The company said it cut its operating costs by 20 percent to manage the revenue falloff, following a pattern that also emerged in recent earnings reports from fellow newspaper publishers Gannett Co. and McClatchy Co.
The company also signaled that this year's punishing advertising slump may be starting to break. While ad revenue fell 30 percent across the company, Times Co. CEO Janet Robinson said "the rate of decline lessened throughout the quarter."
The publisher of The New York Times, The Boston Globe, The International Herald-Tribune and 15 other daily newspapers said Thursday that it earned $39.1 million, or 27 cents per share, from April through June. That compares with a profit of $21.1 million, or 15 cents per share, in the same quarter a year ago.
The company was helped by a favorable tax adjustment, which boosted earnings by $37.7 million, or 26 cents per share.
But even after one-time events, the company said it would have earned 8 cents per share. On that basis, analysts polled by Thomson Reuters expected a loss of 4 cents per share.
Still, shares fell 27 cents, or 4.1 percent, to $6.35 in morning trading after initially running higher. Shares were up 88 cents at $7.50 in trading before the market opened.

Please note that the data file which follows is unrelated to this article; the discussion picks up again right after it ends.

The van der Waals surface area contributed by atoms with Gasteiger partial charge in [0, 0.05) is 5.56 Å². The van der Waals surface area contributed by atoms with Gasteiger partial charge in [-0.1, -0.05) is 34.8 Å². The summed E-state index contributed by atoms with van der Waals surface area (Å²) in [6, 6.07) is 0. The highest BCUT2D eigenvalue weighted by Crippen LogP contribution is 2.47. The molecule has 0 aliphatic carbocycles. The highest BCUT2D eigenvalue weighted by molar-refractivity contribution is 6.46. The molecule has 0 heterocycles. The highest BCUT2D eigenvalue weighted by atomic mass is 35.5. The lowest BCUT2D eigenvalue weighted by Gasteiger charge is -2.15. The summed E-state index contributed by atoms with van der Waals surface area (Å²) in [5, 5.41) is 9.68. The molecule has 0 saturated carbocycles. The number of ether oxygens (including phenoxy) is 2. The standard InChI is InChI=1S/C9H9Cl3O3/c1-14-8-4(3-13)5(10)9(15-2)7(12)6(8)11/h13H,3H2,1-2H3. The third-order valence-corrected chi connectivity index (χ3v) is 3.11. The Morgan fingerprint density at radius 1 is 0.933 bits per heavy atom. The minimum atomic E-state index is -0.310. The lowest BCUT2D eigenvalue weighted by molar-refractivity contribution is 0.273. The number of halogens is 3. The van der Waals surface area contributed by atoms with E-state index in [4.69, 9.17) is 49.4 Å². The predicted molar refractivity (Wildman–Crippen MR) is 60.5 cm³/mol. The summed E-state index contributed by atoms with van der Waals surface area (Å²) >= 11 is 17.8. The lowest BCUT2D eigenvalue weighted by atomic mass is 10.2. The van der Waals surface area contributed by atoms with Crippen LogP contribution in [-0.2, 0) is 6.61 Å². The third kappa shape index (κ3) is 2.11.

"Cost cutting is fine," said Ed Atorino, a media analyst with Benchmark Co. "But revenues aren't looking too great - pretty much across the sector. And Times revenue was worse than expected."
Times Co. revenue fell 20 percent to $584 million. Analysts were expecting $603 million.
Advertising revenue plunged 30 percent - worse than the 27 percent year-over-year decline the Times Co. posted in the first quarter, when it had a net loss of $74.5 million.
Even revenue from Internet advertising, which had been growing before the recession deepened last year, tumbled 15.5 percent in the second quarter to $68 million.
Given the declines, the company is scrambling to slash expenses and sell assets. It had a debt load of roughly $1 billion at the end of last year, which it has cut by about $45 million.
The Times Co. managed to wring $20 million in annual cost concessions from unions at The Boston Globe over the past few months after threatening to shut down the newspaper. That should make it easier for the Times Co. to find a buyer for the Globe, which was projected earlier this year to lose $85 million in 2009.
The company is also looking to sell its 17.5 percent stake in the Boston Red Sox. It has already agreed to sell WQXR-FM, a New York City classical music station, for $45 million.
Most employees at the flagship New York Times newspaper have taken a 5 percent pay cut through the end of the year. The company hopes the move will trim costs by $4.5 million and save about 80 jobs, most of them in the newsroom. The Times said in March it was cutting about 100 workers from the business side of the newspaper.